Above: Front of the Specimen Card
Allosaurus was one of the most dominant predators of the Late Jurassic Period. Reaching 30ft (9m) in length, this large theropod is known for its powerful, three-fingered forelimbs, wide gape, and iconic "hornlets" over the eyes.
Above: A large Allosaurus vertebra.
Named the state fossil of Utah in 1988, Allosaurus is one of the most plentiful dinosaurs found in Utah's bonebeds, including the Cleveland-Lloyd Dinosaur Quarry which holds the remains of nearly 50 individual juveniles and subadults.
Above: An example of a Medium Allosaurus vertebra specimen.
This specimen is a fragment of an Allosaurus vertebra recovered on private land from the Morrison Formation in Utah.
Allosaurus Vertebra Sizes
- Classic Riker Box (Small) - Typically, 4-5mm, this is the classic Mini Museum specimen size found in our larger collections. The specimen is encased inside an acrylic specimen jar and can be removed for study.
- Classic Riker Box (Medium) - Sizes and shapes vary widely on this specimen but they are roughly 0.75" (~2cm-3cm) in length.
Small and Medium Allosaurus vertebra specimens ship in our glass-topped riker display cases. The case measures 4"x3"x1". A small information card is also included, which also serves as the certificate of authenticity.
Above: An example of a Medium Allosaurus vertebra specimen inside the classic, glass-topped riker display case.
Showcase Allosaurus Specimens
Priced and sold individually, these specimens include larger sections of Allosaurus vertebra as well as other Allosaurus fossils. Showcase specimens ship in sturdy cartons and include individual certificates of authenticity.
Above: An Allosaurus caudal vertebra . This showcase specimen comes from the tail of an Allosaurus. It was recovered from the Skull Creek Quarry in Colorado, USA.
More About Allosaurus
"This genus may be distinguished from any known Dinosaurs by the vertebrae, which are peculiarly modified to ensure lightness."
~ Othniel Charles Marsh (1877)
Allosaurus appears to have been a hunter of good-sized prey. There are numerous instances of Allosaurus bite marks on Stegosaurus neck plates, and like many predators of today, Allosaurus fossil remains also show evidence of injury related to active hunting of larger animals. There is even one instance of an Allosaurus receiving a lethal puncture from a Stegosaurus tail spike! All this evidence leads some scientists to theorize that Allosaurus might have hunted in groups, though the presence of multiple Allosaurus specimens in proximity to sauropods at mass kill sites may simply represent solitary individuals brought together by a common food source.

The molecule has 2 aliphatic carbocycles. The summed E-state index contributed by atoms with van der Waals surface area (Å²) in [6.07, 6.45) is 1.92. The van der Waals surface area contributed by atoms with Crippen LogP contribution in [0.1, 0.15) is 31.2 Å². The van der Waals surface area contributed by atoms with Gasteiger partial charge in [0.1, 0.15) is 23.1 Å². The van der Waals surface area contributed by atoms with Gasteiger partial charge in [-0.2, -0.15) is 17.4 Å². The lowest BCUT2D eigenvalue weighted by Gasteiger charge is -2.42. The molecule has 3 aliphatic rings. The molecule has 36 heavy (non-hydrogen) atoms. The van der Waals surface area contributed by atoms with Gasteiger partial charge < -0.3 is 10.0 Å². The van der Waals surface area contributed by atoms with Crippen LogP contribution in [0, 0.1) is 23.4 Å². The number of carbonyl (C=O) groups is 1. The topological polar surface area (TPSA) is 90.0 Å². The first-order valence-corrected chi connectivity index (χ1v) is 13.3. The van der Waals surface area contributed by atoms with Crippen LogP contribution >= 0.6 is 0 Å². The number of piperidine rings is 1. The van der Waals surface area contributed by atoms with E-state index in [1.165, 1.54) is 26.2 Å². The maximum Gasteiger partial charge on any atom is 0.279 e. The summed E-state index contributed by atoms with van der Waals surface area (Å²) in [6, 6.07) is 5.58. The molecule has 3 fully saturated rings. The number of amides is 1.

Above: Pathologies discovered in a single Allosaurus. Highlight on damage to the humerus. Foth (2015)
The unique skull of Allosaurus has fueled vigorous speculation as to the carnosaur's feeding ecology. Estimates for the bite force of Allosaurus are quite modest at 2,000 N, paling in comparison to the monstrous bite of Tyrannosaurus rex.
Above: Artist's concept of a living Allosaurus.
The teeth of its upper jaw (maxilla), which is significantly more robust than the lower jaw (mandible), are smaller than expected for such a hefty theropod. Yet the Allosaurus skull was exceedingly strong, reinforced with strut-like bones that helped alleviate stress. The structure of its skull and reduced jaw muscles, furthermore, apparently gave Allosaurus an impressively large gape.
Above: Allosaurus on display in Guyot Hall at Princeton University. Taken in 2019 during our visit with Dr. Gerta Keller for the Deccan Traps specimen, part of Death of the Dinosaurs.
The combination of its "overbuilt" skull, wide gape, and powerful neck muscles—which inserted into a transverse crest in back of the Allosaurus skull, a feature also found in tyrannosaurids—suggest Allosaurus didn't require a titanic bite to take out its prey.
Based on the Allosaurus skull's ultra-strong structure, the more massive upper versus lower jaw, and the beefy neck musculature, one hypothesis suggests Allosaurus may have attacked prey with a high-impact, "slash-and-tear" wallop of the maxilla, likened to a hatchet strike. An alternative idea proposes Allosaurus employed a more "conventional" muscle-powered bite, using its tremendous gape to seize the flesh of large animals—the relatively small teeth allowing a greater vertical bite radius—and a downward neck thrust to amplify impaling force.
Marsh, Othniel Charles. "ART. LIII.--Notice of New Dinosaurian Reptiles from the Jurassic formation." American Journal of Science and Arts (1820-1879) 14.84 (1877): 514.
Peterson, Joseph E., et al. "New data towards the development of a comprehensive taphonomic framework for the Late Jurassic Cleveland-Lloyd Dinosaur Quarry, Central Utah." PeerJ 5 (2017): e3368.
Rayfield, E. J. "Aspects of comparative cranial mechanics in the theropod dinosaurs Coelophysis, Allosaurus and Tyrannosaurus." Zoological Journal of the Linnean Society 144.3 (2005): 309-316.
Bybee, Paul J., Andrew H. Lee, and Ellen-Thérèse Lamm. "Sizing the Jurassic theropod dinosaur Allosaurus: assessing growth strategy and evolution of ontogenetic scaling of limbs." Journal of Morphology 267.3 (2006): 347-359.
Erickson, Gregory M. "The bite of Allosaurus." Nature 409.6823 (2001): 987.
Foth, Christian, et al. "New insights into the lifestyle of Allosaurus (Dinosauria: Theropoda) based on another specimen with multiple pathologies." PeerJ 3 (2015): e940.
Carpenter, Kenneth, et al. "Evidence for predator-prey relationships: examples for Allosaurus and Stegosaurus." The carnivorous dinosaurs (2005): 325-350.
Above: Back of the Specimen Card